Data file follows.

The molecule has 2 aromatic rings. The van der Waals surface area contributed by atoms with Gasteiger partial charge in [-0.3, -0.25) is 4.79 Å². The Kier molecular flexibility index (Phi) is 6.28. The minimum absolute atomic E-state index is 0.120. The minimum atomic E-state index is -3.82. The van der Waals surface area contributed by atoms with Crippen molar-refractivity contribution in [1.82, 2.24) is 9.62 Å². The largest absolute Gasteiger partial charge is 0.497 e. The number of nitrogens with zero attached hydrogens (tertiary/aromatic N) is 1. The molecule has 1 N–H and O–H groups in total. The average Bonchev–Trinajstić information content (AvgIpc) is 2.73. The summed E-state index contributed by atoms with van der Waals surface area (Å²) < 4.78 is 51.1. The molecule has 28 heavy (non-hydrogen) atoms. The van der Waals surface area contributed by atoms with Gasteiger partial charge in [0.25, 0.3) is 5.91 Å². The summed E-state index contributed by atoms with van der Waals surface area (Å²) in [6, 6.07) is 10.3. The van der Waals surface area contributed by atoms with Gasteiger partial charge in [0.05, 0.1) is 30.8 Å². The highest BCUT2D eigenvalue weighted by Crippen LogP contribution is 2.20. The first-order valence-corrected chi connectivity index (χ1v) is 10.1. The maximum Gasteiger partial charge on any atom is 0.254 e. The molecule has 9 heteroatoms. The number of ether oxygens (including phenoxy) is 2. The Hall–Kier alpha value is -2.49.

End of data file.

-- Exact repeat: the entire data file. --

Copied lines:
The molecule has 2 aromatic rings. The van der Waals surface area contributed by atoms with Gasteiger partial charge in [-0.3, -0.25) is 4.79 Å². The Kier molecular flexibility index (Phi) is 6.28. The minimum absolute atomic E-state index is 0.120. The minimum atomic E-state index is -3.82. The van der Waals surface area contributed by atoms with Crippen molar-refractivity contribution in [1.82, 2.24) is 9.62 Å². The largest absolute Gasteiger partial charge is 0.497 e. The number of nitrogens with zero attached hydrogens (tertiary/aromatic N) is 1. The molecule has 1 N–H and O–H groups in total. The average Bonchev–Trinajstić information content (AvgIpc) is 2.73. The summed E-state index contributed by atoms with van der Waals surface area (Å²) < 4.78 is 51.1. The molecule has 28 heavy (non-hydrogen) atoms. The van der Waals surface area contributed by atoms with Gasteiger partial charge in [0.25, 0.3) is 5.91 Å². The summed E-state index contributed by atoms with van der Waals surface area (Å²) in [6, 6.07) is 10.3. The van der Waals surface area contributed by atoms with Gasteiger partial charge in [0.05, 0.1) is 30.8 Å². The highest BCUT2D eigenvalue weighted by Crippen LogP contribution is 2.20. The first-order valence-corrected chi connectivity index (χ1v) is 10.1. The maximum Gasteiger partial charge on any atom is 0.254 e. The molecule has 9 heteroatoms. The number of ether oxygens (including phenoxy) is 2. The Hall–Kier alpha value is -2.49.